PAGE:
We had a lovely summer: hot afternoons spent floating the Umpqua River or relaxing half in and half out of the river’s pleasantly cold water, weekends of camping and hiking that were over before they began, my first music festival, and, most of all, falling even more in love with this man whose adventurous and fun-loving nature had pushed me out of my comfort zone and whose kindness and substantial love created a safe place for me to be myself. This had been the most absolutely wonderful summer of my entire life. I even managed to buy a house and move into it almost exactly two years to the day after arriving in Oregon. It was simply perfection.
But the summer, as do all good things, ended. September snuck in with its subtly cooler nights and a hint of frantic energy as the world around us returned to routines and regularity. We could not let the summer end without one last hurrah and our one year dating anniversary provided the perfect excuse. Our destination a secret until almost the last minute, I anticipated our weekend away and reminisced on what a summer, what a year, it had been.
Brandon planned a weekend full of the things we most loved to do – appreciating beautiful scenery, preferably by foot, having adventures with at least a slight possibility of injury or death, exploring new places, eating an almost embarrassing amount of mouthwatering food, and most of all, spending time together.
We began the weekend with a stop by Crater Lake. A place I have visited and written about multiple times since moving to Oregon, I don’t think I will ever tire of seeing the unbelievably blue water and incredible views to be found in the national park.
We arrived right at lunchtime and decided to eat lunch in the lodge restaurant before setting out to explore. The lunch was delicious, especially considering that Crater Lake is in the middle of nowhere and that bringing in supplies cannot be the most straightforward matter.
After lunch, we set out to explore a bit of the park.
At this point we needed to burn off at least part of our lunchtime calories with a hike. Plus, the day was absolute perfection with blue skies and sunshine for days and a temperature in the low 70’s. It was the kind of day that makes you happy simply to be alive to witness it. Such a day should never be wasted indoors. After considering our options, we settled on Watchman Lookout Trail.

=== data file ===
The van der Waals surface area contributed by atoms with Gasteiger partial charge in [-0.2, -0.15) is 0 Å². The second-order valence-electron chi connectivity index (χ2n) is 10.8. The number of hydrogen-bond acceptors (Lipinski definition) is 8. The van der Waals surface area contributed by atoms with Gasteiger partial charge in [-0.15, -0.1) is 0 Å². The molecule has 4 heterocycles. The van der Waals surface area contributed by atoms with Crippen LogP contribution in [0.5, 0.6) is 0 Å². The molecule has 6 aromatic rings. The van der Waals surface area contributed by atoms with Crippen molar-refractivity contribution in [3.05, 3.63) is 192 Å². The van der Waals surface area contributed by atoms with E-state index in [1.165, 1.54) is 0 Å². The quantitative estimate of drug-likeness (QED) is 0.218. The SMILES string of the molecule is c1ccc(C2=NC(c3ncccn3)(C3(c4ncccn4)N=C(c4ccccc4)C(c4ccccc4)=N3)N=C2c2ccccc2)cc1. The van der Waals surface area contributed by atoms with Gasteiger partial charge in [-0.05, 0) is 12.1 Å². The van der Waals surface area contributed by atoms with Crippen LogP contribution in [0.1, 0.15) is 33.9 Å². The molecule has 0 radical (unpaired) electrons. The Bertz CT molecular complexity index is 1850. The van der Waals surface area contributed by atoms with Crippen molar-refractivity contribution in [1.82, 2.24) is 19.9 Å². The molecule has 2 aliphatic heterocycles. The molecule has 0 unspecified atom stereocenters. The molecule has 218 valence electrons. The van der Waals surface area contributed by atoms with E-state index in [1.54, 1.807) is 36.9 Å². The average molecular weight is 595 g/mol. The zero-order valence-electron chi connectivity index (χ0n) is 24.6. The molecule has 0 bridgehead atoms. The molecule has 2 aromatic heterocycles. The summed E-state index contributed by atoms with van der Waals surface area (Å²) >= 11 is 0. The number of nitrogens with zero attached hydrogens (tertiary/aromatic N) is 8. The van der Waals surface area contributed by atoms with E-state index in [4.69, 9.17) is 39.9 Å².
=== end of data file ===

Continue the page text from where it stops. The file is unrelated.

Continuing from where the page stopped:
It was short enough, less than a mile to the top, to easily fit with our other plans for the day. Plus, it was challenging enough to feel like an actual hike, not just a walk, with a steady uphill climb, but the switchbacks were not so steep as to make you regret your life (I’m looking at you Garfield Peak). And then there were the views.
The hike offered open views of the surrounding scenery with glimpses of the lake. Once at the top, which is an old fire lookout (hence the name of the trail), there is an unparalleled view of Crater Lake, the kind of view that makes it hard to breath because it is so beautiful.
It is moments like this, where I am in a place almost too beautiful to be believed, arm in arm with the man I love, that gratitude comes most easily. It presents as a sense of overwhelming joy that tangibly wells up inside of me until I am full of emotion, inexplicably crying because I am so perfectly, so undoubtedly, happy.
What a way to start the weekend!
After Crater Lake, we headed toward our ultimate destination for the weekend, Bend. As you may recall, we had started the year in Bend amid the snow and the cold. Brandon wanted to return in the warm weather and while the caves were still open for the year.
At the last minute, the vacation rental he had reserved for the weekend fell through. The silver lining of that is that we ended up staying at Riverhouse on the Deschutes.
As an (obviously relevant) aside, the Deschutes is the major river in this area of Oregon. Thus, there are many places and things with Deschutes in the title, much as you find with the Umpqua River in Roseburg. Although my southern accent is generally not too noticeable, when I pronounced Deschutes, my accent was not just present, but entirely unmistakable. Which meant Brandon took every opportunity to have me say “Day-shoots.” Apparently my elusive accent is both endearing and quite funny.
But back to the hotel. It was lovely. The rooms were spacious and comfortable, with understated design that fit with the hotel’s overall modern-with-a-hint-of-rustic feel.
Here is the point when I would normally tell you about the amazing dinner we had after settling into our hotel. You know, the usual unique spot with locally sourced food that we tend to frequent when we travel. However. Upon consulting some of our usual sources for finding the previously mentioned type of restaurant, I happened to notice that there was a Johnny Carino’s nearby. Brandon had never been to Carino’s and I had not been since I moved to Oregon. In that moment, I knew that if I really loved him, I would allow him to have Italian nachos in his life. And by allow, I mean freak out and demand that we go to Carino’s for dinner despite all of the other amazing options available in Bend.
So perhaps our day did not end on a typically “gourmet” note, but it was pretty much a perfect day full of beauty and love and, yes, delicious food. I can’t think of a better kind of day and this was just the beginning.